After the locations are set up, each deck is randomly placed on a location. This adds a tiny bit more variety, but not much. The only useful variables during this step are "which deck is in the prison" (and therefore protected by the prison walls), and "are the ammo and equipment decks adjacent or diagonal" (diagonal means you'll have to use two moves to get ammo once you draw a new gun).

That's it, you go through that entire process, and those are the only impactful variables- which deck is in the prison, and are the ammo and equipment decks adjacent or diagonal. Honestly, rather than bothering to waste your time randomizing, I'd recommend you just decide what kind of difficulty you want. An easier game will have the equipment in the prison (because that's the deck you'll want to draw from the most) and the ammo adjacent (so you can load your guns faster). A harder game will have either food or allies in the prison and ammo and equipment diagonal from each other.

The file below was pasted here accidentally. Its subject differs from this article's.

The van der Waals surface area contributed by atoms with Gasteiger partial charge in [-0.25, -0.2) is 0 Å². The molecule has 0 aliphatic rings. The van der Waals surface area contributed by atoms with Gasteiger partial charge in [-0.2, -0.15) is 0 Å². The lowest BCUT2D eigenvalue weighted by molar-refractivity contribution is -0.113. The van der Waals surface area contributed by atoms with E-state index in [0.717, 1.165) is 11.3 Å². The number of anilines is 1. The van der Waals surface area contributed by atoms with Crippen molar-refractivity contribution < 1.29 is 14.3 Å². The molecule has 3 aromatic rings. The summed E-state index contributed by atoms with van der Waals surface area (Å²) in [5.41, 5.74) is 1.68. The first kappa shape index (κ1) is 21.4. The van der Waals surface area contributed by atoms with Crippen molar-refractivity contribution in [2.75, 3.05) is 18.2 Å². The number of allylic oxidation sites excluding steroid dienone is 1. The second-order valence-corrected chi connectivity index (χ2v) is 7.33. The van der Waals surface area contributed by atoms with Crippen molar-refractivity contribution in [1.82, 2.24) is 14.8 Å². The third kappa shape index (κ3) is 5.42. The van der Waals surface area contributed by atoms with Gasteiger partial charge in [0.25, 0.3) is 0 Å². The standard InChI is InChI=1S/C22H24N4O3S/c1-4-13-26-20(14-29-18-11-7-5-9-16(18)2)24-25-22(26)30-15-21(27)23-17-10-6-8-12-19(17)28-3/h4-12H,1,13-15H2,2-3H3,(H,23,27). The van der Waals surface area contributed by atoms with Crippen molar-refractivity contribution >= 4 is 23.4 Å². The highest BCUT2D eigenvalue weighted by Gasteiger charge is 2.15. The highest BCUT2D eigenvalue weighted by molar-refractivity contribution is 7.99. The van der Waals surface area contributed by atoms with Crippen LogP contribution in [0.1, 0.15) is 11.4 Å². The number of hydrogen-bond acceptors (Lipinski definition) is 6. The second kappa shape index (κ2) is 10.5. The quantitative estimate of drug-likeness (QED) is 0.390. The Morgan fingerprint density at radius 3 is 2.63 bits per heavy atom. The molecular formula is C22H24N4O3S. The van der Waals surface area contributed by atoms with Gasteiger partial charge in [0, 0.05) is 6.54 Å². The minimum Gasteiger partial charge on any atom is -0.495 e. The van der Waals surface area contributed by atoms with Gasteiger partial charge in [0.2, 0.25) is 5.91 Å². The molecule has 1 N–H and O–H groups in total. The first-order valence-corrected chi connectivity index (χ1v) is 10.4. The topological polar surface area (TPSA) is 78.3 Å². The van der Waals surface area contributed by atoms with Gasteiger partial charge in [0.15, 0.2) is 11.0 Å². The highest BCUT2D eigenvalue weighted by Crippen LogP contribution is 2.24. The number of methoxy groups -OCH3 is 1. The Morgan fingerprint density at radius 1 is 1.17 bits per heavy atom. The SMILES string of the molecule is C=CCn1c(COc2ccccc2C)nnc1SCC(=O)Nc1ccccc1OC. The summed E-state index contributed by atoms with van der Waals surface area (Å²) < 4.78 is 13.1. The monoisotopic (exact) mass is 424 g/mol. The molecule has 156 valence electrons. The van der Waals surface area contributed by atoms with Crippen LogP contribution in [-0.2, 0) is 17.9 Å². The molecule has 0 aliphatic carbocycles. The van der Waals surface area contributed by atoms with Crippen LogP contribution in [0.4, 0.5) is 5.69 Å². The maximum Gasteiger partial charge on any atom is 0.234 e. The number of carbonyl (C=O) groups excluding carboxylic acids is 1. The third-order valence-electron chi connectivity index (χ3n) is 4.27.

Unfortunately, "The Illusion of Variability" is a theme that runs through the whole game. For instance, look at the characters. Each character is completely identical to every other with one exception- each gets a very minor bonus when they are the leader. In a 4-player game, each player will get at most 3 turns as the leader, meaning 75% of the time, character is irrelevant. Leader bonuses are much more important in a 2-player game, where they'll be in effect 50% of the time. Unfortunately, the leader bonuses are poorly balanced against each other. The three male characters are clearly superior to the three female characters, which I find rather unfortunate- I like to play with diverse character representations, but to do so in TWD:tBD, I have to knowingly handicap myself. Also, the male characters' abilities make great thematic sense. Rick makes everyone better in combat, Glenn scavenges for ammo, and Daryl hunts for food. The female characters feel much more thrown together. In the show, Michonne is a zombie-slaying badass. In the game, she lets everyone make a very weak attack without using a weapon. Maggie is allowed to give resources to a survivor who is not on her square, representing her character's ability to... I don't know, exactly. Worst, Andrea has the ability to heal one character for one HP, which is redundant (Daryl's ability to hunt for food provides more potent healing), and makes no thematic sense at all. Really, the healer ability should have gone to Herschel, but I suppose the developers wanted an even number of male and female characters (something I have no problem with), and so they shoehorned a leader ability onto a character for whom it made no sense. If nothing else, let Maggie get the healer ability to represent what she learned from Herschel, and give Andrea the ability to be a terrible judge of character or something.